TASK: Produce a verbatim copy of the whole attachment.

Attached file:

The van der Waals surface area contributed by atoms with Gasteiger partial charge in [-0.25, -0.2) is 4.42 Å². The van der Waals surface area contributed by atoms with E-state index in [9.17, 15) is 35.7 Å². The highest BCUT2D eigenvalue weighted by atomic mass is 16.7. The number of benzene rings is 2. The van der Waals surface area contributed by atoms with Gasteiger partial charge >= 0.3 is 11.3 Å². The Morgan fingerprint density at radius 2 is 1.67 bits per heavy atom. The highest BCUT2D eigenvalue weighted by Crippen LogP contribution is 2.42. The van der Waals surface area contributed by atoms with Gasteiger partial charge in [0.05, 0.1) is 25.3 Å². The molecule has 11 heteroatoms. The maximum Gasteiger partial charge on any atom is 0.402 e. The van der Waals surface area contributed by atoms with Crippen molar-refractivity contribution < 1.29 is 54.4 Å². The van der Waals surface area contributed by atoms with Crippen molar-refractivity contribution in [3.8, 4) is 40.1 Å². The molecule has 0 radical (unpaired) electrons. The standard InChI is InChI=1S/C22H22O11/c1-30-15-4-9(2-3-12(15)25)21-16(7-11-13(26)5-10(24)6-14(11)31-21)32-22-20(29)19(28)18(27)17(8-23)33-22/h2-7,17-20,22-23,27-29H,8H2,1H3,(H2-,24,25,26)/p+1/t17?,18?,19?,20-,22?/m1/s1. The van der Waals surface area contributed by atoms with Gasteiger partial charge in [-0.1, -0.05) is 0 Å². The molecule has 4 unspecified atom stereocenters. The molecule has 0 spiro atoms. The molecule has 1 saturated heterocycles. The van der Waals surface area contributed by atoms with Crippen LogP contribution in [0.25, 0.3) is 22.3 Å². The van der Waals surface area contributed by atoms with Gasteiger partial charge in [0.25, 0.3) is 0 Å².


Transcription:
The van der Waals surface area contributed by atoms with Gasteiger partial charge in [-0.25, -0.2) is 4.42 Å². The van der Waals surface area contributed by atoms with E-state index in [9.17, 15) is 35.7 Å². The highest BCUT2D eigenvalue weighted by atomic mass is 16.7. The number of benzene rings is 2. The van der Waals surface area contributed by atoms with Gasteiger partial charge >= 0.3 is 11.3 Å². The Morgan fingerprint density at radius 2 is 1.67 bits per heavy atom. The highest BCUT2D eigenvalue weighted by Crippen LogP contribution is 2.42. The van der Waals surface area contributed by atoms with Gasteiger partial charge in [0.05, 0.1) is 25.3 Å². The molecule has 11 heteroatoms. The maximum Gasteiger partial charge on any atom is 0.402 e. The van der Waals surface area contributed by atoms with Crippen molar-refractivity contribution < 1.29 is 54.4 Å². The van der Waals surface area contributed by atoms with Crippen molar-refractivity contribution in [3.8, 4) is 40.1 Å². The molecule has 0 radical (unpaired) electrons. The standard InChI is InChI=1S/C22H22O11/c1-30-15-4-9(2-3-12(15)25)21-16(7-11-13(26)5-10(24)6-14(11)31-21)32-22-20(29)19(28)18(27)17(8-23)33-22/h2-7,17-20,22-23,27-29H,8H2,1H3,(H2-,24,25,26)/p+1/t17?,18?,19?,20-,22?/m1/s1. The van der Waals surface area contributed by atoms with Gasteiger partial charge in [-0.1, -0.05) is 0 Å². The molecule has 4 unspecified atom stereocenters. The molecule has 0 spiro atoms. The molecule has 1 saturated heterocycles. The van der Waals surface area contributed by atoms with Crippen LogP contribution in [0.25, 0.3) is 22.3 Å². The van der Waals surface area contributed by atoms with Gasteiger partial charge in [0.25, 0.3) is 0 Å².